Storage of quanitites of each of the relatively strong and weak liquid solutions and of the liquid diluent ,~

-- 201368~

also allows for favorable operating conditions in each of the first, concentrating, and second, absorbing, phases.
With the preferred aqueous lithium bromide solutions both concentrator .',- .- . " '.. :
' ~ ' '' '. ' ', .. . . .. .
.

-- 2 ~3 ~ 3 $ C~

and evaporator phases are operated at equivalent internal pressures of 0.2 inch mercury absolute (5.1 cm. mercury absolute) which provides for a water vapor saturation temperature (condensation temperature) of about 35F (1.7C) and relatively low solution boiling temperature; whereas the operating pressure normally found in prior absorption refrigeration concentrators which reject heat to the atmosphere, is in the range of 3 inch (76.2 cm.) mercury, j absolute, resulting in water vapor saturation temperatures of about 115F (46.1C) and a weak solution boiling point of I about 220F (104.4C).
Accordingly by maintaining the pressure within the - concentrator phase at about 0.2 inch (5.1 cm.) mercury absolute, which is accomplished largely by regulating the heat input and flow of weak absorbent liquid into the first concentrator phase, the diluent vapor (e.g. water vapor) condenses when chilled to about 35F (1.7C) and the liquid diluent condensate may be delivered at that temperature to the second storage zone. Thus the liquid water diluent is also available at about 35F (1.7C) for use as a chilling medium in the evaporator phase where it may be ap?lied to chill a refrigeration heat exchanger containing fluid from a refrigeration system, or the like. The cold liquid diluent is introduced into the evaporator phase at a rate sufficient to meet the demand of the refrigeration system. It is often advantageous to apply and recirculate an excess of the cold 2~ ~ 3~
, liquid diluent to the re~rigeration heat exchanger to insure adequate wetting of the heat transfer surface. The heat from the re~rigeration heat exchanger vaporizes a portion of the diluent: and that vapor is then available to be absorbed in the second liquid stream of warm concentrated absorbent solution which is injected into the absorber phase at a rate adequate to absorb the dilùent vapor generated at the refrigeration heat exchanger. Additionally the injected absorbent solution and diluent vapor are preferably cooled a few degrees by a second heat exchanger within the evaporator phase to remove the heat from the exothermic absorption process. The amount of cooling is regulated, along with the injection rate for concentrated absorbent solution, so as to maintain the pressure within the evaporator phase at an optimum level (0.2 inch mercury, absolute, in the preferred embodiment). Further, the resultant cool diluted and relatively weak liquid absocbent solution is withdrawn to the third storage zone where it is held against demand in the concentrator phase. It is intended that the concentrator phase be operated a~ near optimum design capacity for periods of time that may or may not be coincident with the operating cycle of the absorber phase.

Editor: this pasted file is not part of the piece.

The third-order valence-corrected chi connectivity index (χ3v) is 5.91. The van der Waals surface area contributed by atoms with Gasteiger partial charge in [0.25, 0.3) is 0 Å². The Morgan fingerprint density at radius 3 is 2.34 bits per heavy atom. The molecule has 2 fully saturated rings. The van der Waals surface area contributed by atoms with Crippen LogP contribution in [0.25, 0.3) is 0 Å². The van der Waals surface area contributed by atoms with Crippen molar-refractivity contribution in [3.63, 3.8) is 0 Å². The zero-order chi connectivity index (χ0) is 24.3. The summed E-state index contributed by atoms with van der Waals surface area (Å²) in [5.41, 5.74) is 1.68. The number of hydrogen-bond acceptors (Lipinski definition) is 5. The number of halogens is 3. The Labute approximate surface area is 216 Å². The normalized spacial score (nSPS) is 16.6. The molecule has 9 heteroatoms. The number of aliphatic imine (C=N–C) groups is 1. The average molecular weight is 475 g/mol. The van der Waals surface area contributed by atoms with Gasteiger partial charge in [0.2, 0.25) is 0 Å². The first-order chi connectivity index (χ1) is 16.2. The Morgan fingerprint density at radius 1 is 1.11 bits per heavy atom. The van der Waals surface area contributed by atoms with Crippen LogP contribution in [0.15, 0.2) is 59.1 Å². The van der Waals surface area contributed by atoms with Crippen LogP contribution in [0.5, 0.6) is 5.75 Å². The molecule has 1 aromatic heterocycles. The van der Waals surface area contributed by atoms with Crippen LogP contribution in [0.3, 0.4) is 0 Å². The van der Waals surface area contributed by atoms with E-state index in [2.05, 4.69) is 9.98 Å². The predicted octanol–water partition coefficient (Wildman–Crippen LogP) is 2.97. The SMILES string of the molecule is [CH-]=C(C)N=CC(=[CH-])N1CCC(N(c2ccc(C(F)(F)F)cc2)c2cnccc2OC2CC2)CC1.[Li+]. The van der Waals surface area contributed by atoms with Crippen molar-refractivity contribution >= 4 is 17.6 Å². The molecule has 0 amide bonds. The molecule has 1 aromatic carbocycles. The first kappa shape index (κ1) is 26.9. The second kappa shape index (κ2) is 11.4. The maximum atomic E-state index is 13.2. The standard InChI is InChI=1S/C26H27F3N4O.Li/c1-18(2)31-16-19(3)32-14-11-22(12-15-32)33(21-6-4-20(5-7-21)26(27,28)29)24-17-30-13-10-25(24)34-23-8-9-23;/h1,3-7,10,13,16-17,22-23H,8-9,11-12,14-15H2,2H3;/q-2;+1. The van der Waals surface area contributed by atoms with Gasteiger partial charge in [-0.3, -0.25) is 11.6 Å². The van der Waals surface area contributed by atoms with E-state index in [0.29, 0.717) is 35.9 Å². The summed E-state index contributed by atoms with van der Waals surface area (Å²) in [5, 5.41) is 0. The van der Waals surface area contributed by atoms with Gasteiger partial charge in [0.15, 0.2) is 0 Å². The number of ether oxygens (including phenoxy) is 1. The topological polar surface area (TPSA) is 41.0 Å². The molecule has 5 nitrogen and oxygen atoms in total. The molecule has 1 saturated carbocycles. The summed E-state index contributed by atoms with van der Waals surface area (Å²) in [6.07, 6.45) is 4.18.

Preferably heating of the first stream of relatively weak liquid absorbent solution within the first concentrator phase is most efficiently achieved by hèat liberated ~rom a condenser stage of an electric powered heat pump; and the ,, . ' ':

:; ' `` 201368~

resultant diluent vapor is condensed by the heat pump ~` evaporator, thereby conserving the Latent heat of condensation r:
o~ the diluent and reinjecting it into the concentration ~rocesa. That is, the concentrator phase chamber contains both the condenser and evaporator stage heat exchangers of a mechanical heat pump wherein the heat pump compressor, driven by a power means such as, an electric motor or fuel fired engine, is conveniently located outside the concentrator chamber.
A preferred system of apparatus for performing the aforedescribed method is schematically illustrated in FIGURE 1 wherein a concentrator vessel 10, such as closed cylindrical tank, contains a heat pump circuit comprising a condenser coil 12 on a lower (generator) section of the vessel and an evaporator coil 14 in an upper (condenser) section of the vessel. The coils 12 and 14 are interconnected by a refrigerant expansion valve 16 and each coil is connected in .1 ~:~ the usual manner to a compressor 18 located outside the vessel. The compressor is driven by an electric motor 20.
In some systems where the demands on the heat pump . . , rl evaporator 14 and condenser 12 are not balanced, it may be .,.
i advantageous to include an auxiliary exterior heat exchanger (not shown) outside the vessel 10. Usually where this is needed it will be connected between the compressor discharge and the condenser coil 12.
It will be seen in FIGURE 1 that the concentrator vessel 10 also contains a first diluent collection pan 30, located , ' ~` 2~13~8~

directly beneath the evaporator coil 14, and a ~irst abso~ent solution spray header 32, located directly above the condenser coil 12. An absorbent solution sump 34 is located in the vessel 1~ ~eneath the condenser coil 12. ~ ~irst reservoir 40 is connected to the sump 34 of concentrator vessel 10 by a ~ipe 42, pum2 44 and a check valve 46; and a second reservoir .
S0 is connected to the first diluent collection pan 30 by a .:
pipe 52, pump 54 and a check valve 48.

The second reservoir S0 is also connected-to a diluent :, . 10 spray header 56 through a variable flow control valve 58. The diluent spray header 56 is located within one section (evaporator), usually an upper section, of an evaporator/absorber vessel 60. A second absorbent solution spray header 62 located in an adjacent, usually lower (absorber), section of the vessel 60 is connected to the first reservoir 40 through another variable flow control ~- valve 64. A second absorbent solution sump 66 is located in the evaporator/absorber vessel 60 beneath the second spray header 62 and is connected by pipe 68 to a third reservoir 3~ 20 70 which, in turn, is connected through a variable flow ;